Edmondo Robinson, MD. Senior Vice President and Chief Digital Officer of Moffitt Cancer Center (Tampa, Fla.): Remote or virtual engagements with patients are clearly not appropriate in all cases. One approach to addressing this could be to develop evidence-based algorithms that determine the optimal patient engagement channel (digital or otherwise) based on the presenting characteristics of the patient. Importantly, those presenting characteristics should not just be clinical but should also take patient preference into account.

Topher Sharp, MD. Chief Medical Information Officer of Stanford Health Care (Palo Alto, Calif.): Stanford Health Care is committed to digital health and telehealth in service of our patients. As of September 2022, we are providing approximately 30 percent of all ambulatory care through telehealth. Stanford Health Care has taken specific measures to ensure diagnoses and conditions are not missed that would have been caught at in-person visits.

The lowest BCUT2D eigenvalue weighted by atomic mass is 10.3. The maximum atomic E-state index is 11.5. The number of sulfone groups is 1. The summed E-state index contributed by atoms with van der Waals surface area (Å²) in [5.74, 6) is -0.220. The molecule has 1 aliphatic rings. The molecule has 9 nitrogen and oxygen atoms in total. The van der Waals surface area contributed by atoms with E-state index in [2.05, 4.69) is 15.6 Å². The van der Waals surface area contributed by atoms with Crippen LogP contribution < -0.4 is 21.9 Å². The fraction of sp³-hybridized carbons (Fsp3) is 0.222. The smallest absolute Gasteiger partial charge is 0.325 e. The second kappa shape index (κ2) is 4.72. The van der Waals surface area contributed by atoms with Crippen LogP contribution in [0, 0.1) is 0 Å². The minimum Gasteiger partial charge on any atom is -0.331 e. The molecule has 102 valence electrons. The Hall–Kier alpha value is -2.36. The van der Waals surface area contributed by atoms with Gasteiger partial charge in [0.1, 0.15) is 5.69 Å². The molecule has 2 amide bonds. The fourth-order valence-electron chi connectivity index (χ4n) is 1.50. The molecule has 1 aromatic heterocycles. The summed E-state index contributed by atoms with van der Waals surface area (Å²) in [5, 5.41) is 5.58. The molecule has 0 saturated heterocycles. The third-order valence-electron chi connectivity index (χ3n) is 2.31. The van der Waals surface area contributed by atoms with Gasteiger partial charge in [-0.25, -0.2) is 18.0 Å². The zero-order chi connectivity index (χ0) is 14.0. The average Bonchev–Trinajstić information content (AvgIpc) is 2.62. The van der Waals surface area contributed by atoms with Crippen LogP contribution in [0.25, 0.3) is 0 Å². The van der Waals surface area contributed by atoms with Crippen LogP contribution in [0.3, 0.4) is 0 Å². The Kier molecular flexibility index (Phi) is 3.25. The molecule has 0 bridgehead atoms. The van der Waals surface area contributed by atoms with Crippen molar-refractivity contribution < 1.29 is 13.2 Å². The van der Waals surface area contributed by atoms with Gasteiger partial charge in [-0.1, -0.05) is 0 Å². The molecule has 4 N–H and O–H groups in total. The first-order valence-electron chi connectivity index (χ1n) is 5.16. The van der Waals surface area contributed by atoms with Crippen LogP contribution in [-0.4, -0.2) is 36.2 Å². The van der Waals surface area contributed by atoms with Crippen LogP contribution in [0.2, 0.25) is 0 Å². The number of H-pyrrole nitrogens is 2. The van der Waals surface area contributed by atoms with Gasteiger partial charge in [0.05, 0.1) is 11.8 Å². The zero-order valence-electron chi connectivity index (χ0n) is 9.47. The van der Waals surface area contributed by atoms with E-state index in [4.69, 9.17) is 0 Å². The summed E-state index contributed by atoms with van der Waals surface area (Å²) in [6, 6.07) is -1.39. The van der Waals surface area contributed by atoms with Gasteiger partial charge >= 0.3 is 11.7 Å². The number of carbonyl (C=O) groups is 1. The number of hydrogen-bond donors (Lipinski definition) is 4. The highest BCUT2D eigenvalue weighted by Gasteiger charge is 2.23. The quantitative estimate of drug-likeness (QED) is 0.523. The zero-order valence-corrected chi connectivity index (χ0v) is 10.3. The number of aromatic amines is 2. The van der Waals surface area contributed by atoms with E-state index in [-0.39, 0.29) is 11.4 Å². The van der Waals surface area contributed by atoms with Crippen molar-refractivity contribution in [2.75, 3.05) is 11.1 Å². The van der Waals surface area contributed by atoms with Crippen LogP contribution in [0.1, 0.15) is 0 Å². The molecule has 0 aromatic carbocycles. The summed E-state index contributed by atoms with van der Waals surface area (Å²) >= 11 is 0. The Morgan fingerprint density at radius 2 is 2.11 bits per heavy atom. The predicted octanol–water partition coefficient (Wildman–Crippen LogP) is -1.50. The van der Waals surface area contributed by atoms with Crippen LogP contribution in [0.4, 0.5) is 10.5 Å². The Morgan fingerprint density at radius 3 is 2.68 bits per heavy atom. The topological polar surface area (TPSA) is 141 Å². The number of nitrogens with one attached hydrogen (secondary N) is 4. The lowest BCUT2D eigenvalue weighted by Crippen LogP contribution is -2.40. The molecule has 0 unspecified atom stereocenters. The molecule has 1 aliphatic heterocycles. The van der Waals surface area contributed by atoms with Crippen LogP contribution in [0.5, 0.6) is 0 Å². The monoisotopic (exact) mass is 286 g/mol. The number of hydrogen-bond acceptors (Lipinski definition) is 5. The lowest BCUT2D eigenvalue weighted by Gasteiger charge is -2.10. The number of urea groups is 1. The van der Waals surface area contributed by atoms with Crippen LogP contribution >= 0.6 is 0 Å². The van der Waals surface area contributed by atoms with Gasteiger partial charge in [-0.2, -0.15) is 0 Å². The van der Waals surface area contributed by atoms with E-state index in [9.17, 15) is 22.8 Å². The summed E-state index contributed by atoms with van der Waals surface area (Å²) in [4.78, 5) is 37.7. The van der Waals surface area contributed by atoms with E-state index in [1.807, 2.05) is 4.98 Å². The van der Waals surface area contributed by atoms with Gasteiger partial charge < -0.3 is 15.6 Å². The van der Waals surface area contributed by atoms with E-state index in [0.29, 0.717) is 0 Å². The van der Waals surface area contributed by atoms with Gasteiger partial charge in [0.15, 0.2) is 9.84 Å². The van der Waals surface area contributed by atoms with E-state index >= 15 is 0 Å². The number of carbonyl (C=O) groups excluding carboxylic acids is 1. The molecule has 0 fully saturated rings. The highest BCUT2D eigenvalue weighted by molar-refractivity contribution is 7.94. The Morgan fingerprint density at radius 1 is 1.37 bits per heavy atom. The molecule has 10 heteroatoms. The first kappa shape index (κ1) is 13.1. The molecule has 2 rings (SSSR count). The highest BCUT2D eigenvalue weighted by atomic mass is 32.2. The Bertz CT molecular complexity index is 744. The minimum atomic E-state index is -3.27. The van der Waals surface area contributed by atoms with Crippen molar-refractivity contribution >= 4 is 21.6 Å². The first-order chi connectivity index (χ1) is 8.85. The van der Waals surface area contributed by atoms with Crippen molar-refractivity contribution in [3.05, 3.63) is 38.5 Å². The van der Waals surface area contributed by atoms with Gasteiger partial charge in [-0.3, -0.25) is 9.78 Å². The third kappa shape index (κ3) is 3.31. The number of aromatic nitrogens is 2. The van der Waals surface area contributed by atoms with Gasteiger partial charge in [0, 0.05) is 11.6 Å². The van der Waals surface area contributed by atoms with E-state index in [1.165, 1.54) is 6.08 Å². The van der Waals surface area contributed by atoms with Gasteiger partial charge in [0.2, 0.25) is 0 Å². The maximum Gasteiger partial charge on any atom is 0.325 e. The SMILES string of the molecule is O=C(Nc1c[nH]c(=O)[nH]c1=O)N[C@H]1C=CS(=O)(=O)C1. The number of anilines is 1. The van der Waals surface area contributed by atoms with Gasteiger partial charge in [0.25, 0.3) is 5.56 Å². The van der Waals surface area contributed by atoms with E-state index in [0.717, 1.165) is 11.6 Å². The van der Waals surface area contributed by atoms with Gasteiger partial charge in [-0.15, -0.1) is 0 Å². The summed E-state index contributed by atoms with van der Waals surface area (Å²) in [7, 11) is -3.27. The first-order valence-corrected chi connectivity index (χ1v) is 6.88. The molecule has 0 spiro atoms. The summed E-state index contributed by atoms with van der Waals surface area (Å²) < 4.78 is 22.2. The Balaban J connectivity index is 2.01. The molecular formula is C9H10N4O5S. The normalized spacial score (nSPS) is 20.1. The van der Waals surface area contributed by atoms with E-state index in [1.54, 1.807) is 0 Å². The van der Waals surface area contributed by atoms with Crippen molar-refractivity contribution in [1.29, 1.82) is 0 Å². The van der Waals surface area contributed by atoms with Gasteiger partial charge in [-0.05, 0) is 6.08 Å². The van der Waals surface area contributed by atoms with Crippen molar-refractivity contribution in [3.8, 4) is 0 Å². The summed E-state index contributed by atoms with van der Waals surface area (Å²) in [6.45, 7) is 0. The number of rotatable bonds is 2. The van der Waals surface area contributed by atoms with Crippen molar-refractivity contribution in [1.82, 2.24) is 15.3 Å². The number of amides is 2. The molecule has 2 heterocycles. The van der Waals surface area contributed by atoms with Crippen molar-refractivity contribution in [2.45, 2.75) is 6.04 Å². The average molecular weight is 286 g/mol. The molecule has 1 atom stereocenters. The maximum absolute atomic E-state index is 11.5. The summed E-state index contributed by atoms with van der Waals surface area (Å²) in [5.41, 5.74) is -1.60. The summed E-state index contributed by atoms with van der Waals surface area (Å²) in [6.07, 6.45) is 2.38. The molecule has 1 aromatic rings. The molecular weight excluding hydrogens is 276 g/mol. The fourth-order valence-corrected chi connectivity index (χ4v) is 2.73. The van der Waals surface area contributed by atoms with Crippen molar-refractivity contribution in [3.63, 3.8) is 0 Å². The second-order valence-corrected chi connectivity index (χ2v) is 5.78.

First, we have established telehealth clinical appropriateness criteria at specialty and condition-specific levels. Second, we have identified equivalent quality by monitoring the need for urgent repeat appointments or emergency department visits. Stanford Health Care also uses a hybrid (i.e., both telehealth and in-person) approach to ensure a high quality of care.

In oncology, for example, while many patients interface with their physician (oncologist) via telehealth, the actual therapies (e.g., chemotherapy) are administered by specialized nurses who evaluate these patients in person and are in constant communication with the physicians and care teams. This hybrid, team-centered approach allows us to extend telehealth to a broader population while ensuring the same high quality of care.

Last, training is essential to ensure care that is provided through telehealth meets the same examination standards and creates a meaningful connection with patients.